By Lindsey Stokes
On Thursday the College presented “Health and Human Security: Lessons from the Ebola Crisis.”
The seminar, presented in association with the Hauser Institute for Civil Society at Harvard University, addressed the global challenges surrounding the current Ebola outbreak from a human-security standpoint.
Individuals of varying academic disciplines were in attendance, including local experts on health and human security, a group of European foreign-policy experts, journalists from broadcast and print news organizations around the globe, and a U.S. Department of State representative from Virginia.
Twelve different countries were represented at the seminar including Russia, the Netherlands, Germany, the Czech Republic, Switzerland, Croatia, Austria, Bulgaria, Norway, Estonia, the United States, and Poland.
The 25 people in attendance were guests of the U.S. Department of State.
The seminar addressed the economic concerns surrounding global health crises including the misappropriation of funds, the detrimental contribution of extreme poverty to community health, and the overall investment required to prevent future outbreaks of disease.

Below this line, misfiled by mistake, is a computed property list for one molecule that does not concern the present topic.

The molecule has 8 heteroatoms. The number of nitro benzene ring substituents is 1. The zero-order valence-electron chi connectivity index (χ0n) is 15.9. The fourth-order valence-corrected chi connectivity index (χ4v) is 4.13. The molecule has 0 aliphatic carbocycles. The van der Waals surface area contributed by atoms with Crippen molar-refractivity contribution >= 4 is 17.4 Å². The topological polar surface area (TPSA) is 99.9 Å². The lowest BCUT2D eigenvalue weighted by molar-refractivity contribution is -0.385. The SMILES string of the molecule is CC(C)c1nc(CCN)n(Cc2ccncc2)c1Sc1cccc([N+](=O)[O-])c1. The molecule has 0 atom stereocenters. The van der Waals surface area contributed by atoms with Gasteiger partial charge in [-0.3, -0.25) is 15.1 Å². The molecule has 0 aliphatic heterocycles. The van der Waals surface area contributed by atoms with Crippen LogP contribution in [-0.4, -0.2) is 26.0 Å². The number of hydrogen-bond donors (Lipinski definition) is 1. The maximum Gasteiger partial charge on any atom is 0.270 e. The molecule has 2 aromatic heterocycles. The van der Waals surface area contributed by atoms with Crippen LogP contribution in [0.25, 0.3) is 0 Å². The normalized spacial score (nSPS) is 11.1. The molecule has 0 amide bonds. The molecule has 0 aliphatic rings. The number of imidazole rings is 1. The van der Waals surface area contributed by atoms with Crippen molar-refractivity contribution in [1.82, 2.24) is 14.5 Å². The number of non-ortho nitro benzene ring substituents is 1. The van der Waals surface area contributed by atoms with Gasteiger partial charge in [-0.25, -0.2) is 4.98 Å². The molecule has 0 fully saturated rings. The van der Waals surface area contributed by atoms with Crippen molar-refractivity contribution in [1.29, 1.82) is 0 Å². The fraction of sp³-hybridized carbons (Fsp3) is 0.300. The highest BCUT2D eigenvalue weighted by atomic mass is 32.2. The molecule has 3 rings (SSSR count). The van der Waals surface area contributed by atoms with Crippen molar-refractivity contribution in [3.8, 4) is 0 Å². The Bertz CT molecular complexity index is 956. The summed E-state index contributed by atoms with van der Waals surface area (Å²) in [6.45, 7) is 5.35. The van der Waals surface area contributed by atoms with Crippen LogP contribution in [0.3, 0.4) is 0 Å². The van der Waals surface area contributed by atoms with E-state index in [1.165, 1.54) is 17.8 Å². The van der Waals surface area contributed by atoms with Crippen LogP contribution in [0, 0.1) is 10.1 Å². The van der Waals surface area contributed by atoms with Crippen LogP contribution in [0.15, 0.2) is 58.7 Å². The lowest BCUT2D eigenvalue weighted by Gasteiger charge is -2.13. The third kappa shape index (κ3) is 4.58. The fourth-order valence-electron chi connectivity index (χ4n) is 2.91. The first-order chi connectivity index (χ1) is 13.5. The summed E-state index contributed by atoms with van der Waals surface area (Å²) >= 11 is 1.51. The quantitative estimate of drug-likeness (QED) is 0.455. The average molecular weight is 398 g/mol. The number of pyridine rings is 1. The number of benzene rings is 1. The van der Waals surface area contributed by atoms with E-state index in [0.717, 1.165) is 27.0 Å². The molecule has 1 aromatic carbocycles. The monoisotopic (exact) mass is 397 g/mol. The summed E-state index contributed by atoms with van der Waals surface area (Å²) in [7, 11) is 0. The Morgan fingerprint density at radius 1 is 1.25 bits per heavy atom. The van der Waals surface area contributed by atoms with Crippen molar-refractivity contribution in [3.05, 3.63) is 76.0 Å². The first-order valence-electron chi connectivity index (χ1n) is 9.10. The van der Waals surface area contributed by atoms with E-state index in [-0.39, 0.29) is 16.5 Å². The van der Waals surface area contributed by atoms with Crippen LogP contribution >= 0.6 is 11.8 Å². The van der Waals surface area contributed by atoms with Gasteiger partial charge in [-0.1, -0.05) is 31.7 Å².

Though opinions on the subject were mixed, the role that media has played and continues to play in the Ebola outbreak was also discussed.
One attendee suggested the media has over-hyped the outbreak, citing the old adage “If it bleeds, it leads,” while another asserted that journalists are by default an extension of their society, therefore panic among the society leads to panic in the media.
Most were in agreement that any solution involving the current outbreak in West Africa especially, would involve a more holistic view, including not only effective treatment and vaccination, but a long-term economic investment in the development of infrastructure and community health.